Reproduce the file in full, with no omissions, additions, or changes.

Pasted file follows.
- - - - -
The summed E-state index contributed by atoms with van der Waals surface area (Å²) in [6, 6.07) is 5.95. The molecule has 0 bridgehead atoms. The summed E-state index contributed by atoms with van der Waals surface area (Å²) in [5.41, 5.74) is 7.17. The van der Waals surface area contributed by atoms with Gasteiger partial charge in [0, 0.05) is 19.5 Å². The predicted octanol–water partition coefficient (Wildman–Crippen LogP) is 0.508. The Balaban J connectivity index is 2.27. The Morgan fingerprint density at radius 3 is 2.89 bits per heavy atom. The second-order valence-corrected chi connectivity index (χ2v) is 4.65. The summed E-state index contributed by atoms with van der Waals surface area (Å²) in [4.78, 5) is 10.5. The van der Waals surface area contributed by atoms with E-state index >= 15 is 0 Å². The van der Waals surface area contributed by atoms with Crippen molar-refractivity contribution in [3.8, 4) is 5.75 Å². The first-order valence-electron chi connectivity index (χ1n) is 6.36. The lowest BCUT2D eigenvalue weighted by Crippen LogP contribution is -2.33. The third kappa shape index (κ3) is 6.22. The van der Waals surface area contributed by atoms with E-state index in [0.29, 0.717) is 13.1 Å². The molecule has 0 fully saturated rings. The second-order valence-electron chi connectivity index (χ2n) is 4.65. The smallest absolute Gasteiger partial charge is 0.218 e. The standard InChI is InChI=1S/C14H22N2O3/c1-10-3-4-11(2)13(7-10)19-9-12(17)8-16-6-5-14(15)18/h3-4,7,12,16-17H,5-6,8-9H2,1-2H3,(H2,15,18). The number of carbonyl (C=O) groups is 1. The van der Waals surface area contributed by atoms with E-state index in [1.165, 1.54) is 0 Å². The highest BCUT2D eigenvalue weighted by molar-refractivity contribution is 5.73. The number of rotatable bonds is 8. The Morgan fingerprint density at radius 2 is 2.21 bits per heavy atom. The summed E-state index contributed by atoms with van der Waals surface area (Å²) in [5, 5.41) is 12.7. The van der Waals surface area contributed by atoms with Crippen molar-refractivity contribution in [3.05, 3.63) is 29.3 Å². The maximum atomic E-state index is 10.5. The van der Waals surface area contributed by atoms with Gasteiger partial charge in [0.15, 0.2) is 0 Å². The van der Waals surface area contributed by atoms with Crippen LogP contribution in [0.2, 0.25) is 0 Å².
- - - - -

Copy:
The summed E-state index contributed by atoms with van der Waals surface area (Å²) in [6, 6.07) is 5.95. The molecule has 0 bridgehead atoms. The summed E-state index contributed by atoms with van der Waals surface area (Å²) in [5.41, 5.74) is 7.17. The van der Waals surface area contributed by atoms with Gasteiger partial charge in [0, 0.05) is 19.5 Å². The predicted octanol–water partition coefficient (Wildman–Crippen LogP) is 0.508. The Balaban J connectivity index is 2.27. The Morgan fingerprint density at radius 3 is 2.89 bits per heavy atom. The second-order valence-corrected chi connectivity index (χ2v) is 4.65. The summed E-state index contributed by atoms with van der Waals surface area (Å²) in [4.78, 5) is 10.5. The van der Waals surface area contributed by atoms with E-state index >= 15 is 0 Å². The van der Waals surface area contributed by atoms with Crippen molar-refractivity contribution in [3.8, 4) is 5.75 Å². The first-order valence-electron chi connectivity index (χ1n) is 6.36. The lowest BCUT2D eigenvalue weighted by Crippen LogP contribution is -2.33. The third kappa shape index (κ3) is 6.22. The van der Waals surface area contributed by atoms with E-state index in [0.29, 0.717) is 13.1 Å². The molecule has 0 fully saturated rings. The second-order valence-electron chi connectivity index (χ2n) is 4.65. The smallest absolute Gasteiger partial charge is 0.218 e. The standard InChI is InChI=1S/C14H22N2O3/c1-10-3-4-11(2)13(7-10)19-9-12(17)8-16-6-5-14(15)18/h3-4,7,12,16-17H,5-6,8-9H2,1-2H3,(H2,15,18). The number of carbonyl (C=O) groups is 1. The van der Waals surface area contributed by atoms with E-state index in [1.165, 1.54) is 0 Å². The highest BCUT2D eigenvalue weighted by molar-refractivity contribution is 5.73. The number of rotatable bonds is 8. The Morgan fingerprint density at radius 2 is 2.21 bits per heavy atom. The summed E-state index contributed by atoms with van der Waals surface area (Å²) in [5, 5.41) is 12.7. The van der Waals surface area contributed by atoms with Crippen molar-refractivity contribution in [3.05, 3.63) is 29.3 Å². The maximum atomic E-state index is 10.5. The van der Waals surface area contributed by atoms with Gasteiger partial charge in [0.15, 0.2) is 0 Å². The van der Waals surface area contributed by atoms with Crippen LogP contribution in [0.2, 0.25) is 0 Å².